Anthropogenic impacts on seagrass meadows continue to destroy or degrade coastal ecosystems and decrease seagrass functions and values, including their contribution to fisheries (Walker et al. 1989; Green and Short 2003). Efforts are being made toward rehabilitation of seagrass habitat in some parts of the world through transplantation, improvement of water quality, restrictions on boating activity, fishing and aquaculture, and protection of existing habitats through law and environment policy.

A number of general parameters determine whether seagrass will occur along any coastline. These include the biophysical parameters that regulate the physiological activity of seagrasses (such as temperature, salinity, waves, currents, depth, substrate, day length, light, nutrients, water currents, wave action, epiphytes and diseases), the availability of propagules and anthrpogenic inputs that inhibit available plant resources (such nutrient and sediment loading). Combinations of these parameters will permit, encourage or eliminate seagrass from a specific location.

The depth range of seagrass is likely to be controlled at its deepest edge by the availability of light for photosynthesis. At the shallow edge exposure (with associated high temperatures and drying at low tide), wave action and associated turbidity and low salinity from fresh water inflow determine seagrass species survival. Seagrasses survive in the inter-tidal zone especially in sites sheltered from wave action or where there is entrapment of water at low tide, (e.g. reef platforms and tide pools), protecting the seagrasses from expossure.

Regular reporting on the distribution, status and ecosystem role of seagrasses at a global scale is now possible with electronic communication and dedicated monitoring programs such as Seagrass-Watch and SeagrassNet. This information is available for use by coastal zone management to aid planning and development decisions.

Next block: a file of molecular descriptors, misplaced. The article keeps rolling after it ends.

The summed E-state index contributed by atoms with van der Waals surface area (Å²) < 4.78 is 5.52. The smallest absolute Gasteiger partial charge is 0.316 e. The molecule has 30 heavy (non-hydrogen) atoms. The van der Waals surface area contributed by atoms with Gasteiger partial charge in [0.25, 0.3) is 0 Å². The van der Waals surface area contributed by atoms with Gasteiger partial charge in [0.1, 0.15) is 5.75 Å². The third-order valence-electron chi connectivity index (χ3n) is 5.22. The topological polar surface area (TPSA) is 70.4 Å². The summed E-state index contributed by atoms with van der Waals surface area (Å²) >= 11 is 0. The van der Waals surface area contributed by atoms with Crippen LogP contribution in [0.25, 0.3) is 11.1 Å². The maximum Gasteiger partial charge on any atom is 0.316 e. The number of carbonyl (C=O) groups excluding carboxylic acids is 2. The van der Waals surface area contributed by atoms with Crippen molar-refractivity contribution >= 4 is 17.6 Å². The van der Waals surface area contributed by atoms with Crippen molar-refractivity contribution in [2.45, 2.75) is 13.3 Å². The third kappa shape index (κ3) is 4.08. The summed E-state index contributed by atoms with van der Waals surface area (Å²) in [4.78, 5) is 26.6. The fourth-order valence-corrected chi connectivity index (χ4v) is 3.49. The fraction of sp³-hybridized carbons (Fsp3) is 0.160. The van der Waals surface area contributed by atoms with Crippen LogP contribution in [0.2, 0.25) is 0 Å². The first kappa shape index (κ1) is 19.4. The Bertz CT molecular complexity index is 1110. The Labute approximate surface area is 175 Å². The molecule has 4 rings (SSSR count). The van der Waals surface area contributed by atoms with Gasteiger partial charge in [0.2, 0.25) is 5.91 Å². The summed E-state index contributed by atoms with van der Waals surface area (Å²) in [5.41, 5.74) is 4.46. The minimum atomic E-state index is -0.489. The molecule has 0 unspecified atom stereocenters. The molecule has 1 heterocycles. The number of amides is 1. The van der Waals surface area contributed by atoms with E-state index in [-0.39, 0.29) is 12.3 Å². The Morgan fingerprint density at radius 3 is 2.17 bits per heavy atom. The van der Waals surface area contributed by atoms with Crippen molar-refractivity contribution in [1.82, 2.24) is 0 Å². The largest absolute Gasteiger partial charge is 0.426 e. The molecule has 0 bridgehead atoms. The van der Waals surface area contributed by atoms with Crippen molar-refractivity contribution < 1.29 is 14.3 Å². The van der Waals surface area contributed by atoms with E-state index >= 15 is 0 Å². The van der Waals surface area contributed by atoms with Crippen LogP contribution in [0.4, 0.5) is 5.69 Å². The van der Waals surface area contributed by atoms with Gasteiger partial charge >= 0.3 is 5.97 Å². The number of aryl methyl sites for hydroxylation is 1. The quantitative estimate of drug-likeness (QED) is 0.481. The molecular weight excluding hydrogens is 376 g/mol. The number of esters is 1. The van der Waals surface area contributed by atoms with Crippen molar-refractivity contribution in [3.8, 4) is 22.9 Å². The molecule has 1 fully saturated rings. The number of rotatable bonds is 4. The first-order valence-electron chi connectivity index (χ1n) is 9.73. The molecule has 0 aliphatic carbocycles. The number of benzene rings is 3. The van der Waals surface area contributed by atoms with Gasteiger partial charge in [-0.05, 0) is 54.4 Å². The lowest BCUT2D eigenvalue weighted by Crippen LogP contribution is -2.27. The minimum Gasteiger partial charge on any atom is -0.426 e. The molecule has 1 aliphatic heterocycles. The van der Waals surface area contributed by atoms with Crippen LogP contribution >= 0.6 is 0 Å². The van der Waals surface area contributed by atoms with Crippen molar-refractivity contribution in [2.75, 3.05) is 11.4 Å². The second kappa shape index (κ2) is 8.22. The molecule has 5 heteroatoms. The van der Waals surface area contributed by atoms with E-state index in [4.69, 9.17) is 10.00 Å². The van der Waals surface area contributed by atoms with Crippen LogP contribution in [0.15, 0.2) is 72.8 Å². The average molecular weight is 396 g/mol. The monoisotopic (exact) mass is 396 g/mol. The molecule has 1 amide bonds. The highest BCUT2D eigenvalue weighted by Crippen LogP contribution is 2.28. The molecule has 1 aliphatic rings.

Item ID: 39912
Item Type: Report (Report)
ISBN: 978-0-7345-0381-7
Keywords: recovery, resilience, management, environmental monitoring, marine monitoring, marine water quality, seagrass, reproduction, seagrass habitats, Great Barrier Reef, port development, dredging
Funders: Marine and Tropical Sciences Research Facility (MTSRF), CRC Reef Research Centre
Projects and Grants: MTSRF Project 1.1.3
Date Deposited: 25 Aug 2015 05:43
FoR Codes: 05 ENVIRONMENTAL SCIENCES > 0502 Environmental Science and Management > 050206 Environmental Monitoring @ 50%
05 ENVIRONMENTAL SCIENCES > 0502 Environmental Science and Management > 050205 Environmental Management @ 50%
SEO Codes: 96 ENVIRONMENT > 9605 Ecosystem Assessment and Management > 960507 Ecosystem Assessment and Management of Marine Environments @ 50%
96 ENVIRONMENT > 9605 Ecosystem Assessment and Management > 960503 Ecosystem Assessment and Management of Coastal and Estuarine Environments @ 50%